to a child and a dog; and these two asked no better, when their work
was done, than to lie buried in the lush grasses on the side of the
canal, and watch the cumbrous vessels drifting by and bringing the
crisp salt smell of the sea among the blossoming scents of the country

True, in the winter it was harder, and they had to rise in the
darkness and the bitter cold, and they had seldom as much as they
could have eaten any day; and the hut was scarce better than a shed
when the nights were cold, although it looked so pretty in warm
weather, buried in a great kindly clambering vine, that never bore
fruit, indeed, but which covered it with luxuriant green tracery all
through the months of blossom and harvest. In winter the winds found
many holes in the walls of the poor little hut, and the vine was black
and leafless, and the bare lands looked very bleak and drear without,
and sometimes within the floor was flooded and then frozen. In winter
it was hard, and the snow numbed the little white limbs of Nello, and
the icicles cut the brave, untiring feet of Patrasche.

But even then they were never heard to lament, either of them. The
child's wooden shoes and the dog's four legs would trot manfully
together over the frozen fields to the chime of the bells on the
harness; and then sometimes, in the streets of Antwerp, some housewife
would bring them a bowl of soup and a handful of bread, or some kindly
trader would throw some billets of fuel into the little cart as it
went homeward, or some woman in their own village would bid them keep
a share of the milk they carried for their own food; and they would
run over the white lands, through the early darkness, bright and
happy, and burst with a shout of joy into their home.

So, on the whole, it was well with them--very well; and Patrasche,
meeting on the highway or in the public streets the many dogs who
toiled from daybreak into nightfall, paid only with blows and curses,
and loosened from the shafts with a kick to starve and freeze as best
they might--Patrasche in his heart was very grateful to his fate, and
thought it the fairest and the kindliest the world could hold. Though
he was often very hungry indeed when he lay down at night; though he
had to work in the heats of summer noons and the rasping chills of
winter dawns; though his feet were often tender with wounds from the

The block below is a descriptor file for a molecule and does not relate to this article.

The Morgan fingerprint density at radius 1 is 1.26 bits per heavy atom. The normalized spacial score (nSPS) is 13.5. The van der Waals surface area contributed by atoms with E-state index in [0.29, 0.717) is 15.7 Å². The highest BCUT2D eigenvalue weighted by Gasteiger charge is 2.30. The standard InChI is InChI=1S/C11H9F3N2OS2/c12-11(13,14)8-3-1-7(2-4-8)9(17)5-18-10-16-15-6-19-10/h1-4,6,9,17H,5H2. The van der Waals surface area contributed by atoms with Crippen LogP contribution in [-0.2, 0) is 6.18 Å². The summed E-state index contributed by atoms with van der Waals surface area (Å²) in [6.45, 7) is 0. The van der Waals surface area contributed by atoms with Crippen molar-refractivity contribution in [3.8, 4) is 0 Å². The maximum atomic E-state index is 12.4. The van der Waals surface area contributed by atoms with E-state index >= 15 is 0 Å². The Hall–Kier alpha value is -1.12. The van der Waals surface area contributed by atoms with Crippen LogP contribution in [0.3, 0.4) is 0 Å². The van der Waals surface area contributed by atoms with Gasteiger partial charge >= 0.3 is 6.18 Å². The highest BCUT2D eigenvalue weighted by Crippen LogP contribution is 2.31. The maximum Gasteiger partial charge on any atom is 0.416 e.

sharp edges of the jagged pavement; though he had to perform tasks
beyond his strength and against his nature--yet he was grateful and
content; he did his duty with each day, and the eyes that he loved
smiled down on him. It was sufficient for Patrasche.

There was only one thing which caused Patrasche any uneasiness in his
life, and it was this. Antwerp, as all the world knows, is full at
every turn of old piles of stones, dark and ancient and majestic,
standing in crooked courts, jammed against gateways and taverns,
rising by the water's edge, with bells ringing above them in the air,
and ever and again out of their arched doors a swell of music pealing.
There they remain, the grand old sanctuaries of the past, shut in amid
the squalor, the hurry, the crowds, the unloveliness, and the commerce
of the modern world; and all day long the clouds drift and the birds
circle and the winds sigh around them, and beneath the earth at their
feet there sleeps--RUBENS.

And the greatness of the mighty master still rests upon Antwerp, and
wherever we turn in its narrow streets his glory lies therein, so that
all mean things are thereby transfigured; and as we pace slowly
through the winding ways, and by the edge of the stagnant water, and
through the noisome courts, his spirit abides with us, and the heroic
beauty of his visions is about us, and the stones that once felt his
footsteps and bore his shadow seem to arise and speak of him with
living voices. For the city which is the tomb of Rubens still lives to
us through him, and him alone.

It is so quiet there by that great white sepulchre--so quiet, save
only when the organ peals and the choir cries aloud the Salve Regina